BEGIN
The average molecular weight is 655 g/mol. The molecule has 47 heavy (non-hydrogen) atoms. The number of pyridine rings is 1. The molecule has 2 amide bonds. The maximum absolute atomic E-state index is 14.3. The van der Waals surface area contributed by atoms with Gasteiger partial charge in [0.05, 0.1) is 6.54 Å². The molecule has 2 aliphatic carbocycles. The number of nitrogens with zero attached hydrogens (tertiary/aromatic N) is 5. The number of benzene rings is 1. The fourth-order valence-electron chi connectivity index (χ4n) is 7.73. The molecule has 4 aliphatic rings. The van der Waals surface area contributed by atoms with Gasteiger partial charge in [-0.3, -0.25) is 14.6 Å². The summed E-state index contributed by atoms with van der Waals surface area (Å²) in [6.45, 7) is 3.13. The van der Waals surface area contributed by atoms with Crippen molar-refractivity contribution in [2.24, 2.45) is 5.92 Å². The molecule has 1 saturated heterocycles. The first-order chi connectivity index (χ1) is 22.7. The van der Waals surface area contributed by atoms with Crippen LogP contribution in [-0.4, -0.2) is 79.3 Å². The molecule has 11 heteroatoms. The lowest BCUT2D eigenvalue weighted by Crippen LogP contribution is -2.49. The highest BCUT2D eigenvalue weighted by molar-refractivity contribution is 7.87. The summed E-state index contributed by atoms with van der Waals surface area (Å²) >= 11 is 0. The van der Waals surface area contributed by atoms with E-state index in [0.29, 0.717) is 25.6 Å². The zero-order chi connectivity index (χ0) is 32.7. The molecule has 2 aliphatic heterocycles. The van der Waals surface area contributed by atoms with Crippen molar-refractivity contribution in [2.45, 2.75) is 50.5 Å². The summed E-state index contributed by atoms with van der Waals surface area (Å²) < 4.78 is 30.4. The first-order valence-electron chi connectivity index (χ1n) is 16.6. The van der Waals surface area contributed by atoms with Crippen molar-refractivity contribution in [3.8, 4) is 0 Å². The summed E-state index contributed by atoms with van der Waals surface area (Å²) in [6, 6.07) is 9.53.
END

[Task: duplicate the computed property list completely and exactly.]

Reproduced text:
The average molecular weight is 655 g/mol. The molecule has 47 heavy (non-hydrogen) atoms. The number of pyridine rings is 1. The molecule has 2 amide bonds. The maximum absolute atomic E-state index is 14.3. The van der Waals surface area contributed by atoms with Gasteiger partial charge in [0.05, 0.1) is 6.54 Å². The molecule has 2 aliphatic carbocycles. The number of nitrogens with zero attached hydrogens (tertiary/aromatic N) is 5. The number of benzene rings is 1. The fourth-order valence-electron chi connectivity index (χ4n) is 7.73. The molecule has 4 aliphatic rings. The van der Waals surface area contributed by atoms with Gasteiger partial charge in [-0.3, -0.25) is 14.6 Å². The summed E-state index contributed by atoms with van der Waals surface area (Å²) in [6.45, 7) is 3.13. The van der Waals surface area contributed by atoms with Crippen molar-refractivity contribution in [2.24, 2.45) is 5.92 Å². The molecule has 1 saturated heterocycles. The first-order chi connectivity index (χ1) is 22.7. The van der Waals surface area contributed by atoms with Crippen LogP contribution in [-0.4, -0.2) is 79.3 Å². The molecule has 11 heteroatoms. The lowest BCUT2D eigenvalue weighted by Crippen LogP contribution is -2.49. The highest BCUT2D eigenvalue weighted by molar-refractivity contribution is 7.87. The summed E-state index contributed by atoms with van der Waals surface area (Å²) >= 11 is 0. The van der Waals surface area contributed by atoms with E-state index in [0.29, 0.717) is 25.6 Å². The zero-order chi connectivity index (χ0) is 32.7. The molecule has 2 aliphatic heterocycles. The van der Waals surface area contributed by atoms with Crippen molar-refractivity contribution in [2.45, 2.75) is 50.5 Å². The summed E-state index contributed by atoms with van der Waals surface area (Å²) < 4.78 is 30.4. The first-order valence-electron chi connectivity index (χ1n) is 16.6. The van der Waals surface area contributed by atoms with Crippen molar-refractivity contribution in [3.8, 4) is 0 Å². The summed E-state index contributed by atoms with van der Waals surface area (Å²) in [6, 6.07) is 9.53.